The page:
I don’t have a real problem with it. Currently, this guy is in a massive minority, and I like that he’s being up front about it. Perhaps he’s had an unusual amount of trouble with unruly kids. Perhaps he has one or two customers who don’t ‘get it’, even though he’s talked with them a thousand times. Perhaps he, personally, just doesn’t like kids. His place, his prerogative. I don’t think it’s that big a deal, and I just had to laugh at all those entitled mommies over there who were saying that he’s going to go out of business because he doesn’t allow children. There are plenty of adults who DO wish to go out to a place where there are no kids.

    I also laugh when folks call “discrimination”, and then become all appalled when someone suggests taking a child into a bar. What’s the difference? The fact that they serve food? Some places simply are not made for kids, and I daresay that everyone is happier for it. I cannot imagine that those kids will be happy being told constantly, “be quiet” (because, even when polite, some children talk loudly), “sit still” (because even the most well-behaved children will get antsy when a meal drags on), “no, you can’t use a flashlight” (because the lights are dimmed for ‘ambiance’), etc., etc.

    Some things are reserved for adults only. It’s a fact of life. Just like some things are reserved for kids only…. how many adults are allowed into a bounce-house at a carnival, for example? Or the PlayPlace at McDonald’s? It’s a rite of passage. Perhaps parents should treat it that way.

    • SKL says:

      This reminds me – a couple months ago we were being seated at Applebees, and Miss E (4) asked, “does this restaurant have a bar?” I am not sure how she knew what a bar was, LOL, but indeed, Applebees has a bar.

  6. Nikki says:

    I can’t say that this is an entirely bad idea! It’d be nice to have that option here in our town. Sometimes you just want a nice quiet evening out to dinner. Obviously I wouldn’t want all restaurants to do this, but to have that option would be appreciated.

    I agree too, that sometimes it is worse hearing the parents scold their children, than what the child is actually doing. Yelling gets you ZERO results. I was lucky, Bailey never threw fits. I also always had a ton of stuff to keep him busy-coloring books, his favorite toys. I also taught him at an early age to listen to me! Even then, like SKL said, the most well behaved kids can get loud and restless, so again…this “no kids” option would be very appealing to a lot of people.

  7. Oh, Joy, I love reading your opinions about things. You have such a no-nonsense, common sense, practical approach to things that I really admire.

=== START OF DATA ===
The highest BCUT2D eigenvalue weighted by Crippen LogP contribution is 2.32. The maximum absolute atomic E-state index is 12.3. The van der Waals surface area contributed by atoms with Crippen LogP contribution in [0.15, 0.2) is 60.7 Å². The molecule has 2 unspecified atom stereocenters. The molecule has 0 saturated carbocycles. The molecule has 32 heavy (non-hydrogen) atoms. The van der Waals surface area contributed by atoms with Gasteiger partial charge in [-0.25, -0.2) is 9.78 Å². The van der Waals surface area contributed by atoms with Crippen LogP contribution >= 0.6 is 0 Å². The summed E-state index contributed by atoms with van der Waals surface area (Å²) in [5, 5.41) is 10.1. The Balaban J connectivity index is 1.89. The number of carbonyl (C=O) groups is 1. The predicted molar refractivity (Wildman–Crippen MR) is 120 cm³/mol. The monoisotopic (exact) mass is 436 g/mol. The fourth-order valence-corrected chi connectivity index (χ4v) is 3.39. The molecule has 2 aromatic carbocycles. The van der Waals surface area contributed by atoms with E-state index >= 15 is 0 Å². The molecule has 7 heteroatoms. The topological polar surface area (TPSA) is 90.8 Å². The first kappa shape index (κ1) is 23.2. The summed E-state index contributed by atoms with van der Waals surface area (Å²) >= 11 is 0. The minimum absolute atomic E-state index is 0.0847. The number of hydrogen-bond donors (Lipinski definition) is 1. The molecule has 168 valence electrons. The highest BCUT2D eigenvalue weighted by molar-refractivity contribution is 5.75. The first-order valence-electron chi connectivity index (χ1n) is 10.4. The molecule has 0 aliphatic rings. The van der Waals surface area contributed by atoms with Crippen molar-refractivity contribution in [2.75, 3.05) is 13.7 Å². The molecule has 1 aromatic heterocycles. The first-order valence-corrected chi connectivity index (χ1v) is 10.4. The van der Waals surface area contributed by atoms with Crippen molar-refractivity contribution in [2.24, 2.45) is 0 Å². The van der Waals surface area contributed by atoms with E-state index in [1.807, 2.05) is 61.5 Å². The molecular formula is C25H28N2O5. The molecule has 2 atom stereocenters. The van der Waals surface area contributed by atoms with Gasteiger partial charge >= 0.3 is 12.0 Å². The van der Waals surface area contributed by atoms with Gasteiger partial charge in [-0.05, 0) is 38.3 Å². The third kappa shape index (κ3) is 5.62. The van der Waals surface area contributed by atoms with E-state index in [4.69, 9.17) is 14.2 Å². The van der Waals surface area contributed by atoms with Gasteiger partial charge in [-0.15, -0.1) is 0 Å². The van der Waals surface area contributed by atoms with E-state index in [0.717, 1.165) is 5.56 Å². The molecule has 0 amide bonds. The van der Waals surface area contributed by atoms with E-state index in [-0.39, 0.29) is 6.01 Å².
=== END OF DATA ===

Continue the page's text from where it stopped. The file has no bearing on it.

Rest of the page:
I agree that it isn’t a huge deal. If a restaurant owner chooses to do this, I think that’s legitimate. He knows that he’ll lose certain customers because of his choice and he will accept the consequences. Also, there are bars that allow only 23 or 25 and up, for instance, even though the drinking age is 21, and nobody makes a fuss about that.

  8. Phyllis says:

    If you click on the picture of the sign to enlarge it the sign actually says: Restaurant and Golf Center. It does NOT peg itself as a “Family Restaurant”. Therefore I believe it is the owners prerogative to set an age limit. Now, if the sign did, indeed, say “Family Restaurant” then it would be ludicrous to set an age limit since families include a variety of ages. A matter of semantics.

    There are plenty of places to choose from for lunch or dinner when you have smaller children. Smaller, neighborhood type restaurants, etc. where you can take children to prepare them (read as discipline if necessary) to behave in a proper manner.

    We have always taken the kids in the family to regular restaurants. Without fail it has taken only one time of misbehavior and a trip to the washroom or car for a swat or two on the butt for them to understand that they MUST sit down, use indoor voices and behave properly! No running, jumping on the seats or screaming would be allowed. One time when discipline was necessary and it never happened again with any of our kids.

    The problem with some parents is that they really seem to think that their little darlings, quite simply, cannot do any wrong! Reality check time! It is our responsibility, as parents, to teach our children proper behavior, etiquette, etc. I sure I don’t have to mention that those lessons begin and are learned at home. When it comes to unruly children, I believe, that the fault lies with the parents. TEACH THEM PROPER BEHAVIOR AT HOME, ADHERE TO THOSE RULES AND THEY WILL BEHAVE WHEN YOU TAKE THEM OUT!